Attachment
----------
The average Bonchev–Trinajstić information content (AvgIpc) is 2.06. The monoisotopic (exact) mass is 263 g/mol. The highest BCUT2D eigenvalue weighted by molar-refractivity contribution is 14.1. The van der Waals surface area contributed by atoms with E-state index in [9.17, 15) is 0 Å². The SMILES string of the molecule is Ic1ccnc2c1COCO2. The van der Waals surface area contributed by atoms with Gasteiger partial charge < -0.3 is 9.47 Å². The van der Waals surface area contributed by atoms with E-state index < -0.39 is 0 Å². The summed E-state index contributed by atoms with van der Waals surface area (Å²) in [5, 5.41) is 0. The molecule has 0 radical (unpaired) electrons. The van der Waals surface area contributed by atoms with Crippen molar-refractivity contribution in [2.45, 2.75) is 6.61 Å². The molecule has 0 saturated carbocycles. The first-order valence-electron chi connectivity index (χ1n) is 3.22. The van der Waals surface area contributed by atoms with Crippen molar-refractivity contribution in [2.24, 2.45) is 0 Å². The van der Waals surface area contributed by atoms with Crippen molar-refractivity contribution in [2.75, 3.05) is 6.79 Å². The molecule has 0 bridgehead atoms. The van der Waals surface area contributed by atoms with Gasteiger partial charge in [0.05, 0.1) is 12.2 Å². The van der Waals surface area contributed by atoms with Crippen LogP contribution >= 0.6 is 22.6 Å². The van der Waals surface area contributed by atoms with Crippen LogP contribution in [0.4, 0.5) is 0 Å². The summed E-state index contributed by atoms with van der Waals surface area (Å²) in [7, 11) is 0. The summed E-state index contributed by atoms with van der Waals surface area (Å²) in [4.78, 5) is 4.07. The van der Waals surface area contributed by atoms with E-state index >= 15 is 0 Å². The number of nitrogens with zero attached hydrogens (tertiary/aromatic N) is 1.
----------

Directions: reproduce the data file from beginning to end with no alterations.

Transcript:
The average Bonchev–Trinajstić information content (AvgIpc) is 2.06. The monoisotopic (exact) mass is 263 g/mol. The highest BCUT2D eigenvalue weighted by molar-refractivity contribution is 14.1. The van der Waals surface area contributed by atoms with E-state index in [9.17, 15) is 0 Å². The SMILES string of the molecule is Ic1ccnc2c1COCO2. The van der Waals surface area contributed by atoms with Gasteiger partial charge < -0.3 is 9.47 Å². The van der Waals surface area contributed by atoms with E-state index < -0.39 is 0 Å². The summed E-state index contributed by atoms with van der Waals surface area (Å²) in [5, 5.41) is 0. The molecule has 0 radical (unpaired) electrons. The van der Waals surface area contributed by atoms with Crippen molar-refractivity contribution in [2.45, 2.75) is 6.61 Å². The molecule has 0 saturated carbocycles. The first-order valence-electron chi connectivity index (χ1n) is 3.22. The van der Waals surface area contributed by atoms with Crippen molar-refractivity contribution in [2.24, 2.45) is 0 Å². The van der Waals surface area contributed by atoms with Crippen molar-refractivity contribution in [2.75, 3.05) is 6.79 Å². The molecule has 0 bridgehead atoms. The van der Waals surface area contributed by atoms with Gasteiger partial charge in [0.05, 0.1) is 12.2 Å². The van der Waals surface area contributed by atoms with Crippen LogP contribution >= 0.6 is 22.6 Å². The van der Waals surface area contributed by atoms with Crippen LogP contribution in [0.4, 0.5) is 0 Å². The summed E-state index contributed by atoms with van der Waals surface area (Å²) in [7, 11) is 0. The summed E-state index contributed by atoms with van der Waals surface area (Å²) in [4.78, 5) is 4.07. The van der Waals surface area contributed by atoms with E-state index >= 15 is 0 Å². The number of nitrogens with zero attached hydrogens (tertiary/aromatic N) is 1.